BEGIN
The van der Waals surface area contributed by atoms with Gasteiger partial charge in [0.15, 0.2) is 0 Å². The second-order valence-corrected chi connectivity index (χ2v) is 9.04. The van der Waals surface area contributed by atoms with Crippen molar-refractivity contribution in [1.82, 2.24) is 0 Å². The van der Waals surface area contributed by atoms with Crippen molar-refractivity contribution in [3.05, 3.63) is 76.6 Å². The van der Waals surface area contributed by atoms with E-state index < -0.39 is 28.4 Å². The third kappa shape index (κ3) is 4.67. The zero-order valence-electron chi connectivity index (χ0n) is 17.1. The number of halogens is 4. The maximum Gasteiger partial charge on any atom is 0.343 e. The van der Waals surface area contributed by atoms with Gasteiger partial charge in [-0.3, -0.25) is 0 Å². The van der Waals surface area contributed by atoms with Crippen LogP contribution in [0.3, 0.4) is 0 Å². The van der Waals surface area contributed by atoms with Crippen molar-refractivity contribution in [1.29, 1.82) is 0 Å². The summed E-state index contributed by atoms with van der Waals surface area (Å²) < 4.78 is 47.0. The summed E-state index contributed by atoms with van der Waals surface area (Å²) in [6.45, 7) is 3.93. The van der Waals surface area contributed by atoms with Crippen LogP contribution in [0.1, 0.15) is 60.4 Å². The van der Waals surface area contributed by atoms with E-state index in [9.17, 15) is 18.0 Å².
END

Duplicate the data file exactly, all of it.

The van der Waals surface area contributed by atoms with Gasteiger partial charge in [0.15, 0.2) is 0 Å². The second-order valence-corrected chi connectivity index (χ2v) is 9.04. The van der Waals surface area contributed by atoms with Crippen molar-refractivity contribution in [1.82, 2.24) is 0 Å². The van der Waals surface area contributed by atoms with Crippen molar-refractivity contribution in [3.05, 3.63) is 76.6 Å². The van der Waals surface area contributed by atoms with E-state index < -0.39 is 28.4 Å². The third kappa shape index (κ3) is 4.67. The zero-order valence-electron chi connectivity index (χ0n) is 17.1. The number of halogens is 4. The maximum Gasteiger partial charge on any atom is 0.343 e. The van der Waals surface area contributed by atoms with Gasteiger partial charge in [-0.3, -0.25) is 0 Å². The van der Waals surface area contributed by atoms with Crippen LogP contribution in [0.3, 0.4) is 0 Å². The van der Waals surface area contributed by atoms with Crippen molar-refractivity contribution in [1.29, 1.82) is 0 Å². The summed E-state index contributed by atoms with van der Waals surface area (Å²) < 4.78 is 47.0. The summed E-state index contributed by atoms with van der Waals surface area (Å²) in [6.45, 7) is 3.93. The van der Waals surface area contributed by atoms with Crippen LogP contribution in [0.1, 0.15) is 60.4 Å². The van der Waals surface area contributed by atoms with E-state index in [9.17, 15) is 18.0 Å².